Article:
Google Chromebook Price vs. iPad and Windows

By Gary Johnson - May 13, 2011

We have already covered the new Google Chromebook quite a lot since it was first announced recently. Now we are looking at the Google Chromebook price vs the iPad and Windows.

Nicholas Kolakowski over at is wondering if the cloud based Google Chromebook could find itself sandwiched between Windows and tablets. The lightweight Samsung Chromebook will cost $429 for the Wi-Fi model, and $499 for the 3G version. Google are planning to offer the device to business and educational institutions on a subscription basis.

It will be offered with a cloud management program so administrators can organize apps, devices, and polices. The business edition will cost $28 each month per user, and an education edition will be $20. But if you do want a subscription you will have to sign up to a three year contract.

But this will give users access to enterprise level support, warranties and replacements, and hardware updates. If you sign up for the three year contract on the business edition it will cost you $1,008, or the education version will be $720, this price brings the Chromebook to a level of powerful PCs using Windows 7.

The Chromebook will also be up against the Apple iPad and other tablets, where many consumers opting for a tablet in preference to a netbook. So Google will have to prove that Chromebook’s can compete with a top of the range laptop, and provide updates and improvements to offer a good value alternative.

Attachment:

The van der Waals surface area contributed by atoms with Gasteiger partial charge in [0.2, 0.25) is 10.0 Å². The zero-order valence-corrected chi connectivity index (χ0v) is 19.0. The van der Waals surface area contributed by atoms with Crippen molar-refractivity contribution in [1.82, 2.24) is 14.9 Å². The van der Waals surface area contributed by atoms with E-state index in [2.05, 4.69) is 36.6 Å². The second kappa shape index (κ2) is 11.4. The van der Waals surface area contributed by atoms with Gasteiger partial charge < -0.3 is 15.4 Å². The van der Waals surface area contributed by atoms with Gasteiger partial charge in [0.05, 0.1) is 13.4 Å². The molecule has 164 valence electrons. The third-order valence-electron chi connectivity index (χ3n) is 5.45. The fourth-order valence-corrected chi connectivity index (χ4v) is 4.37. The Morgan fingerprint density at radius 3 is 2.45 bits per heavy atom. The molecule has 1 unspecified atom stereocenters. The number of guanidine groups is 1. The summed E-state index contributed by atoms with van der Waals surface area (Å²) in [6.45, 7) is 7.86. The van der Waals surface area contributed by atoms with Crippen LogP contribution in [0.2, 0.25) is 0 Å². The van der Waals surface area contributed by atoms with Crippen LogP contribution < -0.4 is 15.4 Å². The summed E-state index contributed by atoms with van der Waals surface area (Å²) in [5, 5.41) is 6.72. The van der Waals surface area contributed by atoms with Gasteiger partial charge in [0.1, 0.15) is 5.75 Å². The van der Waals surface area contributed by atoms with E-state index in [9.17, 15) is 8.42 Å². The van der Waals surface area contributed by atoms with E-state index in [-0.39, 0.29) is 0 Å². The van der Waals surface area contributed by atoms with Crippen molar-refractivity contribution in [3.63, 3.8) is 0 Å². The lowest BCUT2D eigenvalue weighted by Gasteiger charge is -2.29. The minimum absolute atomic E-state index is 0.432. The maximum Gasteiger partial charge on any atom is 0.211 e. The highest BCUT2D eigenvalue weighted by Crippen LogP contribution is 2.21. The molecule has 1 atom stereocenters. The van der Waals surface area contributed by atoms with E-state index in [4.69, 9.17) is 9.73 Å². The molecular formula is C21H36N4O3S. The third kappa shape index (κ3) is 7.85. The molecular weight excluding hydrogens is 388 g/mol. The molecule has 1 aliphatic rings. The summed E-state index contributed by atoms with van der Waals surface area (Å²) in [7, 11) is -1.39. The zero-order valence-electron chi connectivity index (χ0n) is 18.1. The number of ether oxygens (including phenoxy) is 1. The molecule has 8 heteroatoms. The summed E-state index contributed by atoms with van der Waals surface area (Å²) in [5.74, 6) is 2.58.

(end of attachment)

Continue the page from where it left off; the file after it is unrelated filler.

Will you be considering the Google Chromebook?

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  • Guil

    In your analysis you forgot the fact that Verizon gives 100 MB of 3G data per month. By comparison, T-Mobile offers 200 MB for $10 a month but it's a special offer. So one can easely say that those 100 MB cost about $7.50 per month (correct me there, I don't live in the US so I'm not used to the prices). Assuming that price is correct, the enteprise and student costs for the Chromebook are $738 and $450. Definitely, the enteprise offer is not a good one, you would be better of buying it and that the T-Mobile offer.

    But then again, from what I understand, those offers are to rent the Chromebook, not buy it. As always, renting comes with a fee, they're defenitely not gonna give the Chromebook away.

  • paulaoneal

    Chrome OS is still that: an OS, running locally on the hardware. It still has a Linux kernel, which is not immune to attacks, nor is the browser. And you have a user in front of the screen, which is 100% of the reason why social engineering attacks work.